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Covid-19 impact;Child malnutrition on the increase-UNICEF

A multi-dimensional child poverty survey conducted in January 2020 has revealed that 40% of children in Ghana under age 5, were deprived of nutrition. Anemia among women of reproductive age the survey said is also on the increased above 40%.  

Minimum acceptable diet for children under 2 years  who have access to quality food was only 12%.  Wasted pregnancy it said was  also increased to 7%, which  higher than the world assembly target.  

The survey further revealed about 1million of children less than 5 years in Ghana are too short for their age.  

The findings indicated that obesity and overweight are becoming a health problem in the country with about 30% in 2008 to 40% in 2014.  

In exclusive breast feeding, it said only 43% of children are being put to breast within the first 6 months. On the impact of covid-19 on nutrition, it founds out that children are becoming more prone to acute malnutrition as a result of them losing appetite for food. 

United Nation Children’s Fund (Unicef) Nutrition Officer, Porbilla Ofosu-Apea who disclosed to journalists in Tamale  at a day’s media training on the impact of covid-19 said about 350,000  children under 5 are suffering from severe acute malnutrition. 

She attributed it to disruption of service delivery in the health sector during covid-19 pandemic. 

Mrs Porbilla explained that a huge gap has been created by covid-19 for access to nutrition services at the health facilities and Child Welfare Clinic( CWC ) services also recording low because the focus was shifted to getting resources to respond to covid-19.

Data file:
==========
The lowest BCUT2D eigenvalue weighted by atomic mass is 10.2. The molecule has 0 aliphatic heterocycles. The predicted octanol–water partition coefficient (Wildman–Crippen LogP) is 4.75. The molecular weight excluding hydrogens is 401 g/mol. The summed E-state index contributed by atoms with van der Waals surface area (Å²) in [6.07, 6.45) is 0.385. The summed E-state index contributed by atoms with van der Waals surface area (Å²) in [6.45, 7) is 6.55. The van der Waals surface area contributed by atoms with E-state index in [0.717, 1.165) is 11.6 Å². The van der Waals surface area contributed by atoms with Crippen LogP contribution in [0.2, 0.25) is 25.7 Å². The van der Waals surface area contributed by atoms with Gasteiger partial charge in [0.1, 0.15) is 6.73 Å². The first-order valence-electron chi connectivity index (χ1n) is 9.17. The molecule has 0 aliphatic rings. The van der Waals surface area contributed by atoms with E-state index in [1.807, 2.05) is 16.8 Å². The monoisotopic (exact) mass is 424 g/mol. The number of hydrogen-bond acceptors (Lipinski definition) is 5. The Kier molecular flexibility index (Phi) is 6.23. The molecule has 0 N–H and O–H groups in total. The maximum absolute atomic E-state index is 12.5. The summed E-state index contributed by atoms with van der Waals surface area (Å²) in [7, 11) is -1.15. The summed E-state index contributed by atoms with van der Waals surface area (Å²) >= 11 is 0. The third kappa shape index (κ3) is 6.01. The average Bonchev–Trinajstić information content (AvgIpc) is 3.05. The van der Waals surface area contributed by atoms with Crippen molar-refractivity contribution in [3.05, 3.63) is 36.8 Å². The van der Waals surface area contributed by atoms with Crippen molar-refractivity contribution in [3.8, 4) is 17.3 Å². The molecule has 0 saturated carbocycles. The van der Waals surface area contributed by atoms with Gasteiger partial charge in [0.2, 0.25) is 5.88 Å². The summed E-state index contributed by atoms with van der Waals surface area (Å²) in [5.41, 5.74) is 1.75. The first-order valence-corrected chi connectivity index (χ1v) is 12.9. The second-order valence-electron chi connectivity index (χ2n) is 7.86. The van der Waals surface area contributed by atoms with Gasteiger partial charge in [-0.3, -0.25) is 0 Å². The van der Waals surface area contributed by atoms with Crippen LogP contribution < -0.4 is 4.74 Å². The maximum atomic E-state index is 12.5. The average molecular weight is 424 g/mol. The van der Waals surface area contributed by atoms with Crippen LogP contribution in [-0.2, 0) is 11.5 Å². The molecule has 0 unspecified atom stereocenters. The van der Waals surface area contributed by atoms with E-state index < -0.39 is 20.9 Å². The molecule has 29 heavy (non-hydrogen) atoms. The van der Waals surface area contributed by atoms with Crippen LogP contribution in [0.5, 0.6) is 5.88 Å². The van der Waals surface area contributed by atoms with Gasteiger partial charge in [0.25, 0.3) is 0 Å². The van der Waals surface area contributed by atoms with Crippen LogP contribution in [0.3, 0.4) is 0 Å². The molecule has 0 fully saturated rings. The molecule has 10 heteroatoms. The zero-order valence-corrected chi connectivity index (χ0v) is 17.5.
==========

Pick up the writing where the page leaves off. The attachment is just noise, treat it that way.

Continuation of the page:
Getting more PPEs and ensuring that the few health personnel were re-assigned to high or epic centers to attend to covid-19 cases was the focus.  

The situation she noted resulted to care givers also being reluctant to visiting the facilities because they fear of contracting covid-19 and also not sure of personnel attending to them. 

Production of food services according to unicef nutrition officer was affected leading to increase of food prices and access to school meal by students was no more because of the closure. 

This occasioned a quarterly food and nutrition survey by Unicef and World Food Program which reveals that majority of households interviewed admitting that prices of food commodities, especially plantain and cassava increased in June compared to the same period in 2019. 

The households she added  adopted a coping strategies to adapt to covid-19 situation. 

The situation resulted to less  children attended CWC clinics in the second quarter in 2020 compare to same period in 2019 leading to the decline of about 22%. 

She explained that the consequences of malnourish could lead to death or affect a child’s cognitive development which virtually can ruin his or her future. 

The disruption of services she added worsened the children plight because their mothers lose opportunity of being educated on the locally available diversified diet.

Officers in Water, Sanitation and Hygiene(WASH) and education took journalists  through on the impact of civid-19.

Communications Officer of unicef Offeibia Baiddo said even though the media did well during hikes of the pandemic in Ghana, little attention was paid to the impact children’s. She entreated the media  to examine the critical issues emanating from the outbreak of coved-19. 

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